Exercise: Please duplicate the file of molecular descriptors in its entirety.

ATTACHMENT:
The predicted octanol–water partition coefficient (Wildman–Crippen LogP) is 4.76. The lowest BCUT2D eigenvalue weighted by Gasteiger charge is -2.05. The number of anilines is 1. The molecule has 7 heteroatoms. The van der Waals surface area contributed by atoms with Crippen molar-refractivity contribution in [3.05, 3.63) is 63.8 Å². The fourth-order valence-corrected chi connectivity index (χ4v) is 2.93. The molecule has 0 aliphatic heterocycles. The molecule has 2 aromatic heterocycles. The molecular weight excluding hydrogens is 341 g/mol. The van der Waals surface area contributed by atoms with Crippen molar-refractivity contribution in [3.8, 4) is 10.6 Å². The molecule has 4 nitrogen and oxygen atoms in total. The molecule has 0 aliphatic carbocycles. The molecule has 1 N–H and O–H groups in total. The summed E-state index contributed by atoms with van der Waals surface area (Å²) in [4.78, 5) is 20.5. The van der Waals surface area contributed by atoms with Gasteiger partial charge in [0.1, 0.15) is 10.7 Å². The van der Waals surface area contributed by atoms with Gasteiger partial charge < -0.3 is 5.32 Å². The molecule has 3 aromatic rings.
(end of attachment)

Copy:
The predicted octanol–water partition coefficient (Wildman–Crippen LogP) is 4.76. The lowest BCUT2D eigenvalue weighted by Gasteiger charge is -2.05. The number of anilines is 1. The molecule has 7 heteroatoms. The van der Waals surface area contributed by atoms with Crippen molar-refractivity contribution in [3.05, 3.63) is 63.8 Å². The fourth-order valence-corrected chi connectivity index (χ4v) is 2.93. The molecule has 0 aliphatic heterocycles. The molecule has 2 aromatic heterocycles. The molecular weight excluding hydrogens is 341 g/mol. The van der Waals surface area contributed by atoms with Crippen molar-refractivity contribution in [3.8, 4) is 10.6 Å². The molecule has 4 nitrogen and oxygen atoms in total. The molecule has 0 aliphatic carbocycles. The molecule has 1 N–H and O–H groups in total. The summed E-state index contributed by atoms with van der Waals surface area (Å²) in [4.78, 5) is 20.5. The van der Waals surface area contributed by atoms with Gasteiger partial charge in [0.1, 0.15) is 10.7 Å². The van der Waals surface area contributed by atoms with Gasteiger partial charge < -0.3 is 5.32 Å². The molecule has 3 aromatic rings.